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Triangular Trade Route

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by

Nahjai Corbett

on 24 April 2014

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Transcript of Triangular Trade Route

Location 1
This African chant mourns the loss of Olaudah Equiano, an 11-year-old boy and son of an African tribal leader who was kidnapped in 1755 from his home in what is now Nigeria. He was one of the 10 to 12 million Africans who were sold into slavery from the 15th through the 19th Centuries..
Location 2
The circumstances which gave rise to the Underground Railroad were based on the transportation of Africans to North America as part of the Atlantic slave trade. About twelve million Africans were transported across the Atlantic to the Western Hemisphere from 1619 to 1850. Of this number, only about five per cent were brought to British North America and, later, to the United States from Africa, most of them arriving between 1680 and 1808.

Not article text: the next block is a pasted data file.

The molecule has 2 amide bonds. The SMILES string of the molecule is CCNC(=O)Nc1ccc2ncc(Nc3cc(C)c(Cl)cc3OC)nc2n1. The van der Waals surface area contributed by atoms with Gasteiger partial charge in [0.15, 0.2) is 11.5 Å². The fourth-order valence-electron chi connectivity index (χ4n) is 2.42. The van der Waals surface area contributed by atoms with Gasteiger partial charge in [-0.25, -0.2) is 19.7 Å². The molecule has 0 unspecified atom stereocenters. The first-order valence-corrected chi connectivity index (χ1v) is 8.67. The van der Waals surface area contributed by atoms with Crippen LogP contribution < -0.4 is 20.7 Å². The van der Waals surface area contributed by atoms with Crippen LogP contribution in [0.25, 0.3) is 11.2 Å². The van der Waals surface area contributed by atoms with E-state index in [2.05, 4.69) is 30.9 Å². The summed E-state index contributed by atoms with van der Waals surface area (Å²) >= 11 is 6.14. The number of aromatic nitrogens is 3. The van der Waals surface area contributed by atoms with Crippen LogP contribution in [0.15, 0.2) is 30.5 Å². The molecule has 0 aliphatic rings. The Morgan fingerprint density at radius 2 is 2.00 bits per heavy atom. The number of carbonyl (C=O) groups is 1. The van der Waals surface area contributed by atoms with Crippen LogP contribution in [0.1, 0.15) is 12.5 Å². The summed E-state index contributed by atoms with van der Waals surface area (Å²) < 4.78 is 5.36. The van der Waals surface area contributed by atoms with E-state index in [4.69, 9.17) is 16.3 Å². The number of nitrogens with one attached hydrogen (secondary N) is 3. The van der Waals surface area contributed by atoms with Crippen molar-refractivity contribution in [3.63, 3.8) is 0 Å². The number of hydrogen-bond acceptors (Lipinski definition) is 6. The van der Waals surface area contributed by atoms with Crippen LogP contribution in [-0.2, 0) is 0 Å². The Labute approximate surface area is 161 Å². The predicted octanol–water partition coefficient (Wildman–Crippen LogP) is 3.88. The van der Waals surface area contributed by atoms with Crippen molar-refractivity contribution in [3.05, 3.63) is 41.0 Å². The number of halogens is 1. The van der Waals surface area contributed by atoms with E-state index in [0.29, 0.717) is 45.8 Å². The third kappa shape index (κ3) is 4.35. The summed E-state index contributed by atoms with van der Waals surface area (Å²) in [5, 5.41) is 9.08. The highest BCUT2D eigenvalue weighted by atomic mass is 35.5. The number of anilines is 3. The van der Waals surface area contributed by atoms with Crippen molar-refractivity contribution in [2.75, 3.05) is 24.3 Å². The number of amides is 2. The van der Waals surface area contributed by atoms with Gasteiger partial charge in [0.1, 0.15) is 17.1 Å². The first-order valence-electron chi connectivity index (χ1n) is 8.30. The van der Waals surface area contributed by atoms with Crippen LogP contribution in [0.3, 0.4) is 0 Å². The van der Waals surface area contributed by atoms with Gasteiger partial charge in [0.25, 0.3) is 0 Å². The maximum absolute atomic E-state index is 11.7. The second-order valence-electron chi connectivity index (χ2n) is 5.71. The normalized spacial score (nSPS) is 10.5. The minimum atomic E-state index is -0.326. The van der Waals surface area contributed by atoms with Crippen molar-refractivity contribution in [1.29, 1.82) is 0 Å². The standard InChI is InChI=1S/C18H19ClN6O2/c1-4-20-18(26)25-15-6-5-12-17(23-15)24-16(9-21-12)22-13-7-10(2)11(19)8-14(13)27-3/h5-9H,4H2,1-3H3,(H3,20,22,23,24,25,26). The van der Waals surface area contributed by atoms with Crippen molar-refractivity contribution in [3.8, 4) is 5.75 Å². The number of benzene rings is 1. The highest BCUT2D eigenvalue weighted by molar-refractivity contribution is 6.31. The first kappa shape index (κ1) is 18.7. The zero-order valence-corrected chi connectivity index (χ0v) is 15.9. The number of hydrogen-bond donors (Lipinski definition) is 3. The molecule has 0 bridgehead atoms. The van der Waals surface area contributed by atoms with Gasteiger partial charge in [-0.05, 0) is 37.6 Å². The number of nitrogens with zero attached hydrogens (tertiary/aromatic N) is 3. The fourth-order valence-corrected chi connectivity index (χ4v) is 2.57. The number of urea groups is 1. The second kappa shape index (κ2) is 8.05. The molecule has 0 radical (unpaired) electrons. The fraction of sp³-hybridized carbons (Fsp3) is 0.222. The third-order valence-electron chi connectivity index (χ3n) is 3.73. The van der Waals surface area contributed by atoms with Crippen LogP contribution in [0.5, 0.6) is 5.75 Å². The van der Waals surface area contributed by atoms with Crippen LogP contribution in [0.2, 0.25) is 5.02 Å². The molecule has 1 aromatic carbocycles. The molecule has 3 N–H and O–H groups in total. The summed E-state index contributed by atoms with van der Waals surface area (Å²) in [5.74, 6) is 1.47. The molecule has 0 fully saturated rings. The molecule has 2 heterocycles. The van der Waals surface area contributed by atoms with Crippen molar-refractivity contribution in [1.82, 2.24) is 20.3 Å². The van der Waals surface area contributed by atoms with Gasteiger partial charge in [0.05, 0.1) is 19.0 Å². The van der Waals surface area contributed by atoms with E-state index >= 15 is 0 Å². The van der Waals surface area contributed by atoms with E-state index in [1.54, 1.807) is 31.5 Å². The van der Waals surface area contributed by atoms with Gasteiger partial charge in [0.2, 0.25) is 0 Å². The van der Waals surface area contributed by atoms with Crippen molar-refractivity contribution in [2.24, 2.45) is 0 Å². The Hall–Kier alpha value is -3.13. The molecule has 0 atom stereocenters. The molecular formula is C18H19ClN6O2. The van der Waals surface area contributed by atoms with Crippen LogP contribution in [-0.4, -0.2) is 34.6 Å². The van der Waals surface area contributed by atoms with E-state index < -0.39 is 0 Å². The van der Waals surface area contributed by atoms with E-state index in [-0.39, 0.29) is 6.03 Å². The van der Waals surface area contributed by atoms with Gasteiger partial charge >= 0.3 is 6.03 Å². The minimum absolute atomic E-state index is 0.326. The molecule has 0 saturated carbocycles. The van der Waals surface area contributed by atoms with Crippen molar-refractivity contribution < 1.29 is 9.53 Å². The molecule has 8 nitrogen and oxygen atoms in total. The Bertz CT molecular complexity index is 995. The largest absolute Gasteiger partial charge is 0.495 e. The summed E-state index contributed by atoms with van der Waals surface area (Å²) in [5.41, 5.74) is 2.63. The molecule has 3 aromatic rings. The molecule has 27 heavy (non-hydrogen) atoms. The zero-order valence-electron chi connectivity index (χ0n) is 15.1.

Location 3
Triangular trade, or triangle trade, is a historical term indicating trade among three ports or regions. Triangular trade usually evolves when a region has export commodities that are not required in the region from which its major imports come. Triangular trade thus provides a method for rectifying trade imbalances between the above regions. The particular routes were historically also shaped by the powerful influence of winds and currents during the age of sail.
What are the pros and cons of the triangular trade?


Pros:
There was a lot of money made in the process.
Traders made vast amounts of money.
Certain slave trading areas were highly prized.
People got servants and slaves to do their work.
The famous ship the Olive Branch was there.

Cons
People were brutal to the slaves.
They tossed dead and sick slaves overboard.
They sell people for slaves and servants
Slaved died
Many slaves were separated from their loved ones.
Triangular Trade Route
Credits
Nahjai Cobett

Madison Stepp
Dakoda Mckenna
The things that they traded was sugar,flour,tobaccos, wood,and cotton
Full transcript